Miles Davis’s second classic quintet
By Keith Waters
The Miles Davis Quintet of the mid-1960s — Davis’s “second classic quintet” — was groundbreaking and influential. Their approach to live performance allowed attractive new possibilities for group interaction, the use of harmonic and metric superimposition, and developing pathways for extended improvisation. Their studio recordings offered a host of fresh jazz compositions, and were innovative in their harmonic progressions, formal designs, and melodic structures.
All of Davis’s quintet members contributed original compositions heard on their 1965-68 studio recordings. The works form one of the cornerstones of contemporary jazz composition, and they continue to intrigue and inspire contemporary jazz players, who frequently turn to them for inspiration.
“After Duke Ellington, Monk, Horace Silver and others from previous periods whose harmonies were diatonically conventional and quite similar from tune to tune as realized in the many jazz and Tin Pan Alley standards from that period, these new harmonies demanded a different approach,” explains saxophonist Dave Liebman. “The old clichés did not work anymore.”
Both Liebman, who performed and recorded with Davis in the 1970s, and LaVerne, who has performed with Stan Getz, Woody Herman, Dizzy Gillespie, and Chick Corea, have recently recorded second quintet compositions. Liebman and his group Quest include “Vonetta,” “Paraphernalia,” “Footprints,” “Nefertiti,” “Prince of Darkness,” and “Hand jive” on an upcoming album, while LaVerne performed an impressive solo piano version of Herbie Hancock’s “The Sorcerer” — a 16-bar single-section composition — on Jazz Piano Lineage.
Similarly, pianist Marc Copland returns frequently to second quintet compositions, having recorded a solo version of “Fall” (Solo), and an ensemble version of “Masqualero” (At Night). More recently he has recorded two of the quintet’s 12-bar blues compositions, “Footprints” (Solo), and “Eighty-One” (Some More Love Songs).
In “Footprints” he reworks the composition, using the left hand to create a 2-against-3 rhythmic counterpoint against the melody. With its transparent texture and extended harmonic vocabulary, the version abstracts and detaches the composition from its blues moorings. “Eighty-One,” on the other hand, gently calls attention to its 12-bar blues roots.
“These second quintet compositions — both the writing and performing — were major influences on me,” recalls Copland. “Harmonically the compositions remain very advanced, and the ways the group played them were subtle and cryptic — almost like a riddle. Different people have different opinions on whether or not these works are jazz standards. But as a player, I go back there periodically because I learn something in revisiting them.”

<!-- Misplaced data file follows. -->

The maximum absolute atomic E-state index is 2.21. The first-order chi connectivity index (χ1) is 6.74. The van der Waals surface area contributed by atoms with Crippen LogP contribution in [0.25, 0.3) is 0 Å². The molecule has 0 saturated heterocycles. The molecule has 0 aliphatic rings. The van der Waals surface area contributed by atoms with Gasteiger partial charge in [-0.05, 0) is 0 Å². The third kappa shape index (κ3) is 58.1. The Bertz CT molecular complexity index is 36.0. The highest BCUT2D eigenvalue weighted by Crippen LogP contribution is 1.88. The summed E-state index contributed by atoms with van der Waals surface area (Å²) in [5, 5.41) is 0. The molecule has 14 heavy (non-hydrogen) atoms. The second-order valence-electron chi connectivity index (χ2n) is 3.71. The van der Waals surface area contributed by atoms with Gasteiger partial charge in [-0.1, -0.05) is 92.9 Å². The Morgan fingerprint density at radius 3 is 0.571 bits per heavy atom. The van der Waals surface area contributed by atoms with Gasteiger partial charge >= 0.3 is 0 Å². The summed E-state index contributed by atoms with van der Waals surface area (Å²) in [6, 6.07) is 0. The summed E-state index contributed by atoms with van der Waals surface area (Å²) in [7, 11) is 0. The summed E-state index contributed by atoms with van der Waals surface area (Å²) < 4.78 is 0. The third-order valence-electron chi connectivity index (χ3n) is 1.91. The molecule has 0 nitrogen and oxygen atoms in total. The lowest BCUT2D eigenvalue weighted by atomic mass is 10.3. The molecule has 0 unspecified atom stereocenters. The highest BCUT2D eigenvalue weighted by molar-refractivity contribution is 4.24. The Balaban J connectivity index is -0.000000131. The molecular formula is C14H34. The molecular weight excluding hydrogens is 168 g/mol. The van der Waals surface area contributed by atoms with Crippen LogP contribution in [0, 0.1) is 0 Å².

Contemporary musicians find inspiration in individual members of the Miles Davis quintet as well. Liebman singles out Wayne Shorter, who “set the harmonic bar very high. Modulations between chords and scales followed no patterns and one might encounter all sorts of harmonic colors in a few bars, while the melodies had a floating character often with scant reference to the harmony below.” And in a nod to Hancock’s technique with Davis’s quintet of soloing with only the right hand — omitting left hand comping — LaVerne plays a pair of choruses with only right hand improvisation on “The Sorcerer”.
Despite the challenges of the second quintet compositions, jazz artists as diverse as Wynton Marsalis, Chick Corea, Ricky Ford, Mark Whitfield, Lee Konitz, Chet Baker, Kirk Lightsey, and Clark Terry have performed and recorded them. By rejecting many of the conventions of earlier jazz standards, the compositions provided an alternative and potent compositional path. Alongside the work of other 1960s jazz composers — John Coltrane, McCoy Tyner, Booker Little, Chick Corea, Joe Henderson, Paul Bley, Gary Peacock — the postbop compositions of Davis’s second quintet put harmonic, formal, and melodic ambiguity squarely in the center of a network of aesthetic values. As a result, they offer solutions that jazz composers continue to respond to today.
Keith Waters is Associate Professor of Music Theory and Composition at the University of Colorado at Boulder, and author of The Studio Recordings of the Miles Davis Quintet, 1965-68 (Winner of the Award for Jazz Scholarship from the Jazz Interest Group of the Society for Music Theory and A New York City Jazz Record “Best of 2011″ Book); Jazz: The First Hundred Years, co-authored with Henry Martin (Schirmer, 2001; Second edition 2006); Essential Jazz: The First Hundred Years, co-authored with Henry Martin (Schirmer, 2005; Second edition 2008); and, Rhythmic and Contrapuntal Structures in the Music of Arthur Honegger (Ashgate, 2002).